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Unformatted text preview: Chapter 04 - Engagement Planning CHAPTER 4 Engagement Planning LEARNING OBJECTIVES Review Checkpoints Exercises, Problems and Simulations 1. List and describe the activities that auditors undertake before beginning an engagement. 1, 2, 3, 4 53, 54, 55 2. Identify the procedures and sources of information auditors may use to obtain knowledge of a client’s business and industry. 5, 6, 7, 8, 9 52, 56, 59, 63, 64 3. Perform analytical procedures to identify potential problems. 10, 11, 12, 13, 14, 15 47, 48, 49, 51, 58, 62 4. List and discuss matters of planning that auditors should consider for clients who use computers, and describe how a computer can be used as an audit tool. 16, 17, 18, 19, 20, 21, 22 57, 60, 65 5. Review audit documentation for proper form and content. 23, 24, 25 50, 61 4-1 Chapter 04 - Engagement Planning SOLUTIONS FOR REVIEW CHECKPOINTS 4.1 Auditors can use the following sources of information to help decide whether to accept a new audit client. Financial information prepared by the prospective client: Annual reports to shareholders Interim financial statements Securities registration statements Annual report on SEC Form 10-K Reports to regulatory agencies Inquiries directed to the prospect’s business associates: Banker Legal counsel Underwriter Other persons, e.g., customers, suppliers Predecessor auditor , if any, communication, re: Integrity of management, Disagreements with management Analysis : Special or unusual risk related to the prospect Need for special skills (e.g., computer or industry expertise) Internal search for relationships that would compromise independence Auditors can search business press articles and stories and legal files on the Lexis-Nexis system or on the Internet for news about chairman of the board, the CEO, the CFO, and oftentimes other high-ranking officers. Auditors can engage an outside search firm (private investigators) to conduct additional searches for information. Auditors are looking for information about client risk factors--companies accused of fraud, companies under SEC or other regulatory investigation, companies that have changed auditors frequently, and companies showing recent losses. 4.2 Client consent is required because the Code of Professional Conduct prohibits the predecessor audit firm from revealing confidential information to the successor audit firm without the consent. Confidentiality remains even when the auditor-client relationship ends. A successor audit firm should inquire specifically about: • Management’s integrity • Disagreements the predecessor may have had with management about accounting principles and audit procedures. • Communications the predecessor gave the former client about fraud, illegal acts, and internal control recommendations....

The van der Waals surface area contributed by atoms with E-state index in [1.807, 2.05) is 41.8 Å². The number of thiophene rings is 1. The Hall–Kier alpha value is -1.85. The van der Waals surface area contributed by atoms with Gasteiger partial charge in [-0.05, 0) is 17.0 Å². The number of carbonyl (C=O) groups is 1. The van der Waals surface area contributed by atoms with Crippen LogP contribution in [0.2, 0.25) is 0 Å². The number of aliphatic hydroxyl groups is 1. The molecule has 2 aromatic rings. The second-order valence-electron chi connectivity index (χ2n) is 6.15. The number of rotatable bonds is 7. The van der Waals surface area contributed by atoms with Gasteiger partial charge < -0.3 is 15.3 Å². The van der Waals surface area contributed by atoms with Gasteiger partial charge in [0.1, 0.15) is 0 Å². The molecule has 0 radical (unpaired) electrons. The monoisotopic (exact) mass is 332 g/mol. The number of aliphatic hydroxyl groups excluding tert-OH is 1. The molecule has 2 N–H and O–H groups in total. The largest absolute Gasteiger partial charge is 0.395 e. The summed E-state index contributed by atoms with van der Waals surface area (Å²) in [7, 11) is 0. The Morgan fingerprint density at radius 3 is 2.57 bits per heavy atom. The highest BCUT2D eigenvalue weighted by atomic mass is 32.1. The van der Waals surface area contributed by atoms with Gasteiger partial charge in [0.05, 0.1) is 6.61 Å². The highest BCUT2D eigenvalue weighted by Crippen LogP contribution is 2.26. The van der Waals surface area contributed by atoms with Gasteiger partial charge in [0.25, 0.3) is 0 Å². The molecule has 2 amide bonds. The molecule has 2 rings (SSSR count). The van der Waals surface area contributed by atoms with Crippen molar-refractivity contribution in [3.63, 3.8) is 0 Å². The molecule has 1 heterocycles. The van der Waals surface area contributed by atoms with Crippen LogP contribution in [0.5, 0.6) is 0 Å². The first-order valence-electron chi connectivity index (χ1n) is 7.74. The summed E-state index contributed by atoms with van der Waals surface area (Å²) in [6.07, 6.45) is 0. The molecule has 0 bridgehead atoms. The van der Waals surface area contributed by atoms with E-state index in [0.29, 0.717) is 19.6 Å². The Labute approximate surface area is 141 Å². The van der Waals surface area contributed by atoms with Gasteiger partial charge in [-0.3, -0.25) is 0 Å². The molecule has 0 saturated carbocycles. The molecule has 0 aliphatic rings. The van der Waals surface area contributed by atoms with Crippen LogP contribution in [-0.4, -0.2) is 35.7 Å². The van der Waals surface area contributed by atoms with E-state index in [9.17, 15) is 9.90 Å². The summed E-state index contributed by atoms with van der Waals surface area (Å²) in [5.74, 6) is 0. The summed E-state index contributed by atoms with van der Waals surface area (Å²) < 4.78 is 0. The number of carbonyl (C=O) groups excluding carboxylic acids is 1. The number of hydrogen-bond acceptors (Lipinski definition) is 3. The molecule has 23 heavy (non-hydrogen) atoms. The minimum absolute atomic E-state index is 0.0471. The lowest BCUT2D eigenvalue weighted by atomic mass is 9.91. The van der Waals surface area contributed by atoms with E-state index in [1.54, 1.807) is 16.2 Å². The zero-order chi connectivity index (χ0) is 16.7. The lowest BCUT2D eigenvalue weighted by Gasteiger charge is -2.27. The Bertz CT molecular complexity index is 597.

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This note was uploaded on 06/06/2010 for the course ACC 470 taught by Professor Tabd during the Spring '10 term at University of Nevada, Las Vegas.
- Spring '10